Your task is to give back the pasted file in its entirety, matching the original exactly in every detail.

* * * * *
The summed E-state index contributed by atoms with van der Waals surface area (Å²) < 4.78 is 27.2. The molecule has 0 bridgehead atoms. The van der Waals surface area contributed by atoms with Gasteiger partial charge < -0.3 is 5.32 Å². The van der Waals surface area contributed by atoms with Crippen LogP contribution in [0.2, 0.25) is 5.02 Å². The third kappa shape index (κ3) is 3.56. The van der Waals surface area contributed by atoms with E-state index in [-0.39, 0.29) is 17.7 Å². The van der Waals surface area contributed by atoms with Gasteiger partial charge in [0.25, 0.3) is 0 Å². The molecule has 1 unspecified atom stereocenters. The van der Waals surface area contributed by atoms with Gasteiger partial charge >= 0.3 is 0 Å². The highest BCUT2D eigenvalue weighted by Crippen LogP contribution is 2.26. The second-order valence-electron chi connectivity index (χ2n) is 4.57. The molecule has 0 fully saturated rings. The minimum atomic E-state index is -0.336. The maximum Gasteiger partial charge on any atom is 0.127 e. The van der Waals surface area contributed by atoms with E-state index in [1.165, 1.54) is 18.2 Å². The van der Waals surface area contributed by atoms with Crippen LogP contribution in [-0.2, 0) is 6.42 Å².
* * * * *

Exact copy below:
The summed E-state index contributed by atoms with van der Waals surface area (Å²) < 4.78 is 27.2. The molecule has 0 bridgehead atoms. The van der Waals surface area contributed by atoms with Gasteiger partial charge < -0.3 is 5.32 Å². The van der Waals surface area contributed by atoms with Crippen LogP contribution in [0.2, 0.25) is 5.02 Å². The third kappa shape index (κ3) is 3.56. The van der Waals surface area contributed by atoms with E-state index in [-0.39, 0.29) is 17.7 Å². The van der Waals surface area contributed by atoms with Gasteiger partial charge in [0.25, 0.3) is 0 Å². The molecule has 1 unspecified atom stereocenters. The van der Waals surface area contributed by atoms with Gasteiger partial charge >= 0.3 is 0 Å². The highest BCUT2D eigenvalue weighted by Crippen LogP contribution is 2.26. The second-order valence-electron chi connectivity index (χ2n) is 4.57. The molecule has 0 fully saturated rings. The minimum atomic E-state index is -0.336. The maximum Gasteiger partial charge on any atom is 0.127 e. The van der Waals surface area contributed by atoms with E-state index in [1.165, 1.54) is 18.2 Å². The van der Waals surface area contributed by atoms with Crippen LogP contribution in [-0.2, 0) is 6.42 Å².